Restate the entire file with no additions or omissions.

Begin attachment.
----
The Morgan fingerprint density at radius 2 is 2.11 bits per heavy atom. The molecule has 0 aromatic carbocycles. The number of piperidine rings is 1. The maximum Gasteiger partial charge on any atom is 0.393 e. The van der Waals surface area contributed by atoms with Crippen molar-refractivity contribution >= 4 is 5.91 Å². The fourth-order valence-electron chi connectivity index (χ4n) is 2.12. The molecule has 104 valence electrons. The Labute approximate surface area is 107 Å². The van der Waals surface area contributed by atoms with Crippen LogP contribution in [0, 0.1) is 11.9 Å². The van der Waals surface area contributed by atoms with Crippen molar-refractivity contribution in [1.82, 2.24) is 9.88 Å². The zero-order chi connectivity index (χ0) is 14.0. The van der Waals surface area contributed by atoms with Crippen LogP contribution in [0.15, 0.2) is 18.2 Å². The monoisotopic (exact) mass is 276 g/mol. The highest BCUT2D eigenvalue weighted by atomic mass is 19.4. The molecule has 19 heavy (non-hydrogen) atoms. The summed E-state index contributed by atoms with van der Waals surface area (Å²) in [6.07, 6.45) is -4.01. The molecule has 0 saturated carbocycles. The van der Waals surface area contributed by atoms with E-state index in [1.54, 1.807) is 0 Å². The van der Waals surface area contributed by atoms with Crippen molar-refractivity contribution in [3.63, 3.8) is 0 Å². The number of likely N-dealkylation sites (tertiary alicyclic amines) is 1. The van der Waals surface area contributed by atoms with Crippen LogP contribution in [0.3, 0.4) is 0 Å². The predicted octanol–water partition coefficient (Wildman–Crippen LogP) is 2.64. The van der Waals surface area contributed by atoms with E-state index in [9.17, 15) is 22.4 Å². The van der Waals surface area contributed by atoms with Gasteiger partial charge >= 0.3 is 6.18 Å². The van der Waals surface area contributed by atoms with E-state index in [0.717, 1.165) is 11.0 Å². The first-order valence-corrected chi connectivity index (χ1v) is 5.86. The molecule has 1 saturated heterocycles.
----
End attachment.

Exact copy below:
The Morgan fingerprint density at radius 2 is 2.11 bits per heavy atom. The molecule has 0 aromatic carbocycles. The number of piperidine rings is 1. The maximum Gasteiger partial charge on any atom is 0.393 e. The van der Waals surface area contributed by atoms with Crippen molar-refractivity contribution >= 4 is 5.91 Å². The fourth-order valence-electron chi connectivity index (χ4n) is 2.12. The molecule has 104 valence electrons. The Labute approximate surface area is 107 Å². The van der Waals surface area contributed by atoms with Crippen LogP contribution in [0, 0.1) is 11.9 Å². The van der Waals surface area contributed by atoms with Crippen molar-refractivity contribution in [1.82, 2.24) is 9.88 Å². The zero-order chi connectivity index (χ0) is 14.0. The van der Waals surface area contributed by atoms with Crippen LogP contribution in [0.15, 0.2) is 18.2 Å². The monoisotopic (exact) mass is 276 g/mol. The highest BCUT2D eigenvalue weighted by atomic mass is 19.4. The molecule has 19 heavy (non-hydrogen) atoms. The summed E-state index contributed by atoms with van der Waals surface area (Å²) in [6.07, 6.45) is -4.01. The molecule has 0 saturated carbocycles. The van der Waals surface area contributed by atoms with E-state index in [1.54, 1.807) is 0 Å². The van der Waals surface area contributed by atoms with Crippen molar-refractivity contribution in [3.63, 3.8) is 0 Å². The number of likely N-dealkylation sites (tertiary alicyclic amines) is 1. The van der Waals surface area contributed by atoms with Crippen LogP contribution in [0.3, 0.4) is 0 Å². The predicted octanol–water partition coefficient (Wildman–Crippen LogP) is 2.64. The van der Waals surface area contributed by atoms with E-state index in [9.17, 15) is 22.4 Å². The van der Waals surface area contributed by atoms with Gasteiger partial charge >= 0.3 is 6.18 Å². The van der Waals surface area contributed by atoms with E-state index in [0.717, 1.165) is 11.0 Å². The first-order valence-corrected chi connectivity index (χ1v) is 5.86. The molecule has 1 saturated heterocycles.